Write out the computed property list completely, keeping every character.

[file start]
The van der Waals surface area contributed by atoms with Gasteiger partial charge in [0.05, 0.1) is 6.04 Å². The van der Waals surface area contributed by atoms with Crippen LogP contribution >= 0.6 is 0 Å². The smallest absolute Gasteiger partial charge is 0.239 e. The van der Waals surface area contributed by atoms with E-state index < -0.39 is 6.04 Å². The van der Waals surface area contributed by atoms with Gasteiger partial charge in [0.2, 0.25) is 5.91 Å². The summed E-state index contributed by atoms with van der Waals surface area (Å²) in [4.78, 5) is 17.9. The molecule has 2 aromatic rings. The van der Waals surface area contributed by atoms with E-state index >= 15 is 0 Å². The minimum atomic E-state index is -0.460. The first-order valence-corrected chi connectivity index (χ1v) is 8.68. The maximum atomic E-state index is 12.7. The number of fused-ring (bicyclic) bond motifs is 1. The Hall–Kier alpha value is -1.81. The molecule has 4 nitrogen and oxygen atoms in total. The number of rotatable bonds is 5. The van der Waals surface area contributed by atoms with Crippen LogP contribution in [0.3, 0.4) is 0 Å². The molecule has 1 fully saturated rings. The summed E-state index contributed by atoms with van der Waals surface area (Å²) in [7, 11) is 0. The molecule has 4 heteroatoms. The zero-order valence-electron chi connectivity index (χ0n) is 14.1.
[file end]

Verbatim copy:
The van der Waals surface area contributed by atoms with Gasteiger partial charge in [0.05, 0.1) is 6.04 Å². The van der Waals surface area contributed by atoms with Crippen LogP contribution >= 0.6 is 0 Å². The smallest absolute Gasteiger partial charge is 0.239 e. The van der Waals surface area contributed by atoms with E-state index < -0.39 is 6.04 Å². The van der Waals surface area contributed by atoms with Gasteiger partial charge in [0.2, 0.25) is 5.91 Å². The summed E-state index contributed by atoms with van der Waals surface area (Å²) in [4.78, 5) is 17.9. The molecule has 2 aromatic rings. The van der Waals surface area contributed by atoms with E-state index >= 15 is 0 Å². The minimum atomic E-state index is -0.460. The first-order valence-corrected chi connectivity index (χ1v) is 8.68. The maximum atomic E-state index is 12.7. The number of fused-ring (bicyclic) bond motifs is 1. The Hall–Kier alpha value is -1.81. The molecule has 4 nitrogen and oxygen atoms in total. The number of rotatable bonds is 5. The van der Waals surface area contributed by atoms with Crippen LogP contribution in [0.3, 0.4) is 0 Å². The molecule has 1 fully saturated rings. The summed E-state index contributed by atoms with van der Waals surface area (Å²) in [7, 11) is 0. The molecule has 4 heteroatoms. The zero-order valence-electron chi connectivity index (χ0n) is 14.1.